FIG. 4-2 shows the activation, coordination and reading phases of a polling process in a wireless sensor network where two polling units and one simple passive unit are involved in a modulated backscattering procedure,

FIG. 4-3 shows a wireless sensor network, said network being configured in a star topology, encompassing a variety of simple active and passive nodes communicating with a polling unit via active-to-active (A2A), active-to-passive (A2P) and modulated backscatter communication links, respectively,

FIG. 4-4 shows a message sequence chart of a passive nodes polling example,

FIG. 4-5 is a diagram showing a wireless sensor network scenario, said network being configured in a meshed topology, encompassing a variety of simple active nodes communicating with each other,

FIG. 4-6 is a diagram showing a wireless sensor network, said network being configured in a hybrid star and meshed topology, encompassing a variety of simple active nodes communicating with a polling unit via active-to-active (A2A) and asymmetric communication links and communicating with a variety of simple passive nodes via active-to-passive (A2P) communication links,

FIG. 4-7 is a diagram showing a wireless sensor network, said network being configured in a hybrid star and meshed topology, encompassing a variety of simple active nodes communicating with a polling unit via active-to-active (A2A) and asymmetric communication links,

FIG. 4-8 is a diagram showing the phases of the polling procedure,

FIG. 4-9 shows a “smart bookshelf” scenario where a wireless sensor network is used to identify which books are in its shelves and furthermore to provide some information about their positions in the bookshelf,

FIG. 4-10 is a diagram which illustrates how a first wireless sensor network deployed in a body area network (BAN) style can automatically be linked to a second wireless sensor network deployed in the home of the BAN's user,

FIG. 5-1 is a block diagram showing the basic node architecture (valid for all applied node types),

FIG. 5-2 is a further block diagram showing a special node architecture featuring a gateway unit which serves as an interface between heterogeneous networks (valid for polling units),

FIG. 5-3 shows four block diagrams illustrating different configurations of remotely controllable nodes equipped with sensor and/or actuator elements,

FIG. 5-4 is a block diagram showing the configuration of a radio communication unit realizing a polling unit according to the present invention,

FIG. 5-5 is a further block diagram showing the configuration of a radio communication unit realizing a remotely controllable simple passive node according to the present invention,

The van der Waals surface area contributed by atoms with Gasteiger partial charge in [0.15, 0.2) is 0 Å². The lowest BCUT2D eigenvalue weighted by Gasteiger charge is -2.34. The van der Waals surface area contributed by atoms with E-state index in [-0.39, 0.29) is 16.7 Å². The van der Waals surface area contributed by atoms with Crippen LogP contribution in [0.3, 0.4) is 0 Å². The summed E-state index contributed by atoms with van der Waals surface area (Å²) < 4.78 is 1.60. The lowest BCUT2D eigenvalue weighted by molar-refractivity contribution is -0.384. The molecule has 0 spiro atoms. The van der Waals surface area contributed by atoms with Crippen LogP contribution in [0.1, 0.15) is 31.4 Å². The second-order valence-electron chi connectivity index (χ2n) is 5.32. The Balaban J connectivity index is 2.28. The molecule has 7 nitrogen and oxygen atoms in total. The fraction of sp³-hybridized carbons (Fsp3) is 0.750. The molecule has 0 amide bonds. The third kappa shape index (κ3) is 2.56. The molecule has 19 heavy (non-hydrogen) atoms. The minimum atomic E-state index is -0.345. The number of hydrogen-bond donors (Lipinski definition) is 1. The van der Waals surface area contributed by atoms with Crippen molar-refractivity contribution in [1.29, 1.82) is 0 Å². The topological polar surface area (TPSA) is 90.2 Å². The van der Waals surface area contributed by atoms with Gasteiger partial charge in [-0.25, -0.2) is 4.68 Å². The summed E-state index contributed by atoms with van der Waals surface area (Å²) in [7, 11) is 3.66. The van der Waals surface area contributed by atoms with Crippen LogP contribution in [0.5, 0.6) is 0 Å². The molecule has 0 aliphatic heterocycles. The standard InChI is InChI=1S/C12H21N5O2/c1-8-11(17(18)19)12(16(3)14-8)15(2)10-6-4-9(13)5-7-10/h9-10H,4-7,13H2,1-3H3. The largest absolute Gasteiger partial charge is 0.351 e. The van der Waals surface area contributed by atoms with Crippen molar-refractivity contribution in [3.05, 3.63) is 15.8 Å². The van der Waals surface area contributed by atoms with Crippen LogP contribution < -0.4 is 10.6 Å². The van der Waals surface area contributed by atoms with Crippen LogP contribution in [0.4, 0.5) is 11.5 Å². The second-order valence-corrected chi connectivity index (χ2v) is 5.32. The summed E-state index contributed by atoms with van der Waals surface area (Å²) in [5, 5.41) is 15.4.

FIG. 5-6 is a still further block diagram showing the configuration of a radio communication unit realizing a remotely controllable simple active node according to the present invention,

FIG. 5-7 is a timing diagram showing the process of stepwisely activating a remotely controllable simple passive or simple active node being in a stand-by mode before being activated and detecting ID information and control data,

FIG. 5-8 is a state transition diagram illustrating the steps of node activation, ID information and control data detection performed by a remotely controllable simple passive or simple active node, and

FIGS. 6-1 to 6-4 b are five flow charts illustrating the procedure of enabling at least one master node (PU) of a remote polling and control system in a heterogeneous wireless network according to the present invention to remotely control at least one slave node (SA, SP).

DETAILED DESCRIPTION OF THE PRESENT INVENTION

In the following, the preferred embodiment of the underlying invention as depicted in FIGS. 1 to 6-4 b shall be explained in detail.

The proposed network can be e.g. a wireless network described by different node types (classes), node communication possibilities, communication technologies employed (in different scenarios and configurations), radio features and Media-Access-Control Layer (MAC-layer) technologies.

In the proposed network nodes are characterized by their role within the network, their communication capabilities, and their supported wireless (radio) technology (which comprises e.g. the applied modulation scheme) or utilized wireless communication units.